In the first installment of this piece, on January 17, I introduced “Information Governance,” and the squishiness of the term. Do people use “Governance” because it is more theoretical, loftier, sexier, or current, or does it sell more product or services than “Management”? I asked and answered the question as to who’s responsible and accountable for “Governance.” I mentioned “culture” and the impact of the Federal Sentencing Guidelines.
“Governance” and “Management” are sometimes used interchangeably. I submit that there are clear distinctions. In this installment, I describe my proposed model for distinguishing and discussing “Governance” and “Management.” This is, like all models, for convenience of discussion only. It is by no means perfect. There are overlaps and inconsistencies, but hopefully those do not unduly detract from the use of the model to frame the discussion of “Governance” and “Management” in the context of “Information.”
The model is simple: Height, Width and Length. I don’t have a graphic.
In this installment, I look at Height and Width as I explore the Governance-Management hierarchies from top to bottom and from left to right.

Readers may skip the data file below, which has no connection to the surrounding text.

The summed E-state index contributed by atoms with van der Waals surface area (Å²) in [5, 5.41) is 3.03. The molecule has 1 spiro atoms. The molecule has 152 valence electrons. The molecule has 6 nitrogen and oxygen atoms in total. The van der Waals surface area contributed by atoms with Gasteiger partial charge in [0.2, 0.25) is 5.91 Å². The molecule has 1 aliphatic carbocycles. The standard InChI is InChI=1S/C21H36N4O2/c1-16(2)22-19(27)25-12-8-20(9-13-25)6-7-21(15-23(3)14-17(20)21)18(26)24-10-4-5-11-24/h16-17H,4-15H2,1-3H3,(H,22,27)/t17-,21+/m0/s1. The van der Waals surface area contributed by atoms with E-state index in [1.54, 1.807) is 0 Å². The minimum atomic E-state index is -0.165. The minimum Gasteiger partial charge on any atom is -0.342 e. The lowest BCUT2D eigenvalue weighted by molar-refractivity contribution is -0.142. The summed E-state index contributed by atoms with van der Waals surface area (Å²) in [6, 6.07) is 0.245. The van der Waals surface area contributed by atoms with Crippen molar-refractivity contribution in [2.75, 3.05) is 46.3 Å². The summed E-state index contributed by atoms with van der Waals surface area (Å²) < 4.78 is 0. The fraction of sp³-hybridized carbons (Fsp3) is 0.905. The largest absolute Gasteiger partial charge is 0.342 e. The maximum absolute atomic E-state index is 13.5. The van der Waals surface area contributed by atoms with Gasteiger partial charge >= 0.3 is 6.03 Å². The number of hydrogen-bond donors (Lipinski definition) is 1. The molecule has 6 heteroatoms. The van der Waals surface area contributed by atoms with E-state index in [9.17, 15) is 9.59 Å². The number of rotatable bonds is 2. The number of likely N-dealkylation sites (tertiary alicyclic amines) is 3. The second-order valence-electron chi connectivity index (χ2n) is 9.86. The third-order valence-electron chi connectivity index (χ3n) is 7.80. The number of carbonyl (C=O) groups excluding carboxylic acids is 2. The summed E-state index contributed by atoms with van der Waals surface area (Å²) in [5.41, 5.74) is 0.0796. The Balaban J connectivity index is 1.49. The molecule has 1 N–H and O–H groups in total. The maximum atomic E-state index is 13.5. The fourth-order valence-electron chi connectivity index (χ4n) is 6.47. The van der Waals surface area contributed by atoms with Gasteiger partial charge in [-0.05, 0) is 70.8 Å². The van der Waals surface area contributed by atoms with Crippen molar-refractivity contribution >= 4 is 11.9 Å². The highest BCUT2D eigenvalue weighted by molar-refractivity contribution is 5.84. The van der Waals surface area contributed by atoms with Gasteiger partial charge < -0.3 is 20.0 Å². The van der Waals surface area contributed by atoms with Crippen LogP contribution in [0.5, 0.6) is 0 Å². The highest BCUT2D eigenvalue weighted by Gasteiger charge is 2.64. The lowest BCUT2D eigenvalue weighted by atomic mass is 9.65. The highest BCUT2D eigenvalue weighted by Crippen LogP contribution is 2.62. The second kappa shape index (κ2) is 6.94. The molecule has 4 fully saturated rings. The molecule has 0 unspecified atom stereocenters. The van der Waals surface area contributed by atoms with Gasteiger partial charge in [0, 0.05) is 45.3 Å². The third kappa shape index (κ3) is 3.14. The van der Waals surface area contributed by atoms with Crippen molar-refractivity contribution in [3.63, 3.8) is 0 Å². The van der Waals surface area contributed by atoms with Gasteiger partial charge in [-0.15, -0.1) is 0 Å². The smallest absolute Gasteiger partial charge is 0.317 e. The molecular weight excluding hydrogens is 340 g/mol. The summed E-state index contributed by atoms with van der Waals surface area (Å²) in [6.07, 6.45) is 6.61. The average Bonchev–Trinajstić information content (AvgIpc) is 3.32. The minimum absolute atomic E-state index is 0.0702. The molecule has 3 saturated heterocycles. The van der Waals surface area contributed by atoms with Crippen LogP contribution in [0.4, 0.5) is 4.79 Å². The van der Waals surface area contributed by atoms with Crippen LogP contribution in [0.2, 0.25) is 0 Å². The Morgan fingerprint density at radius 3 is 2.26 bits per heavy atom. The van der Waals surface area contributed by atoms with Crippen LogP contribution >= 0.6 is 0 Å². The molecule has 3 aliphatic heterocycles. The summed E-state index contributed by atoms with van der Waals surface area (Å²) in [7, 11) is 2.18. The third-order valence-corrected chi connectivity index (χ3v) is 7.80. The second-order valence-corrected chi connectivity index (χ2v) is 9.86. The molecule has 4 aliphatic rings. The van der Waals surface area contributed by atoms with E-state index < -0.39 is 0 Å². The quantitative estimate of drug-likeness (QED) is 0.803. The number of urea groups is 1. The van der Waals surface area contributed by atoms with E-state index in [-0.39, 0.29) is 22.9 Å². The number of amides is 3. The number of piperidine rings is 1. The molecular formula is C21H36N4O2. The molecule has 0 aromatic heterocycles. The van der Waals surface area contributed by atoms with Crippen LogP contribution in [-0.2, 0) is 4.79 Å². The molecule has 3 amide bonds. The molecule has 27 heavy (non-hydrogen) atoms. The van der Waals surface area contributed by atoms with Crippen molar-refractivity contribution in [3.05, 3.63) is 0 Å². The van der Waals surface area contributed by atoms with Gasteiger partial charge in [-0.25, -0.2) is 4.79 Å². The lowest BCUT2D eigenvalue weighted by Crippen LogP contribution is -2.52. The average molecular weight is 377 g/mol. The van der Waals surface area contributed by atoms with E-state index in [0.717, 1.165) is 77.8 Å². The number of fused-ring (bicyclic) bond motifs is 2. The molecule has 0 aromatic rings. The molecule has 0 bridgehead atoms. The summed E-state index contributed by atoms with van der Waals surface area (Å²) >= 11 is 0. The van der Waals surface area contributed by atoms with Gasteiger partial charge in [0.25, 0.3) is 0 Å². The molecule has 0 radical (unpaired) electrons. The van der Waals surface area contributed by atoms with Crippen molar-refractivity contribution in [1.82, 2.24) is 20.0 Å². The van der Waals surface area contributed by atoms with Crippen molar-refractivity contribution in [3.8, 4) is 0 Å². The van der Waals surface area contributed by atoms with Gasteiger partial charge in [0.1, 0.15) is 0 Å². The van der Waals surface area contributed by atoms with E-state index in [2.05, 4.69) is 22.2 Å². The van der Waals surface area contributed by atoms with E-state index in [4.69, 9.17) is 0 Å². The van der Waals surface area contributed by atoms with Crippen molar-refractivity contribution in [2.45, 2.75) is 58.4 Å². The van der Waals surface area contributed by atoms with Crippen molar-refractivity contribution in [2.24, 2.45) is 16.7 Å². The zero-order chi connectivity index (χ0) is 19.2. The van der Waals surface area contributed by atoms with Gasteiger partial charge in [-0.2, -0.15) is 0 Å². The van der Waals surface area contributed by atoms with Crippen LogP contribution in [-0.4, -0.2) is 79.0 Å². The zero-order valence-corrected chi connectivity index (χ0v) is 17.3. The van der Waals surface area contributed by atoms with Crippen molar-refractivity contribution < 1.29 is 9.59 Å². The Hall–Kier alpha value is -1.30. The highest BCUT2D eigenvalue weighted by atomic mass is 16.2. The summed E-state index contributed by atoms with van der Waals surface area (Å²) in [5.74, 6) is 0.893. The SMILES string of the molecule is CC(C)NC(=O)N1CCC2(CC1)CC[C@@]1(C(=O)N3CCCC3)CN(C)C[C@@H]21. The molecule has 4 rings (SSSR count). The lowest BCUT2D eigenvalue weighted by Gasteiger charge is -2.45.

Hierarchy, subsidiarity, federalism and monarchy are all important structural concepts applicable to “Governance” and “Management.” What they all have in common is a structure where someone at the top or the center is responsible for establishing the rules that everyone else further down the organogram or further out from the center must follow. In successive stages, this works like a waterfall; at each stage or layer in the journey from the top or the center, someone at that stage or layer can impose additional rules that everyone else further down or further out needs to obey. Any exceptions to these rules must be approved by the level or layer that created the rule.
In a corporation, the structure is largely hierarchical, with six major elements establishing the Height:
4. Board of Directors
6. Employees and others